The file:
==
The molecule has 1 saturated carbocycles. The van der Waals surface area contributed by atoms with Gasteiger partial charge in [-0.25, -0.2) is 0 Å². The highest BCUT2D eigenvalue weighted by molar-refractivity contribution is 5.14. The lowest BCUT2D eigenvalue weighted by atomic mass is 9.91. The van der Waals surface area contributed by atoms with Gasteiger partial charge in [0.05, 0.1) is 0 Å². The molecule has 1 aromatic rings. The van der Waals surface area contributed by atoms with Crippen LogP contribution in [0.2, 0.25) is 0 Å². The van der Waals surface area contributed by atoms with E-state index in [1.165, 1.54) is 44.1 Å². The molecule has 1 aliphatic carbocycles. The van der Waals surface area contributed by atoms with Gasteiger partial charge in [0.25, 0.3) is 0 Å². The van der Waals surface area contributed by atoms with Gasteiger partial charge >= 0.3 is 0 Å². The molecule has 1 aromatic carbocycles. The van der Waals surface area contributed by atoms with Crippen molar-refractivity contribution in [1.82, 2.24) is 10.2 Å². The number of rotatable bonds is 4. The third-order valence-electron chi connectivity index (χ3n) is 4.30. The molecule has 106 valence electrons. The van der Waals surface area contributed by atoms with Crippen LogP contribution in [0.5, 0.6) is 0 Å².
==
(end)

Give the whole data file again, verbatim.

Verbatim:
The molecule has 1 saturated carbocycles. The van der Waals surface area contributed by atoms with Gasteiger partial charge in [-0.25, -0.2) is 0 Å². The highest BCUT2D eigenvalue weighted by molar-refractivity contribution is 5.14. The lowest BCUT2D eigenvalue weighted by atomic mass is 9.91. The van der Waals surface area contributed by atoms with Gasteiger partial charge in [0.05, 0.1) is 0 Å². The molecule has 1 aromatic rings. The van der Waals surface area contributed by atoms with Crippen LogP contribution in [0.2, 0.25) is 0 Å². The van der Waals surface area contributed by atoms with E-state index in [1.165, 1.54) is 44.1 Å². The molecule has 1 aliphatic carbocycles. The van der Waals surface area contributed by atoms with Gasteiger partial charge in [0.25, 0.3) is 0 Å². The van der Waals surface area contributed by atoms with Gasteiger partial charge >= 0.3 is 0 Å². The molecule has 1 aromatic carbocycles. The van der Waals surface area contributed by atoms with Crippen molar-refractivity contribution in [1.82, 2.24) is 10.2 Å². The number of rotatable bonds is 4. The third-order valence-electron chi connectivity index (χ3n) is 4.30. The molecule has 106 valence electrons. The van der Waals surface area contributed by atoms with Crippen LogP contribution in [0.5, 0.6) is 0 Å².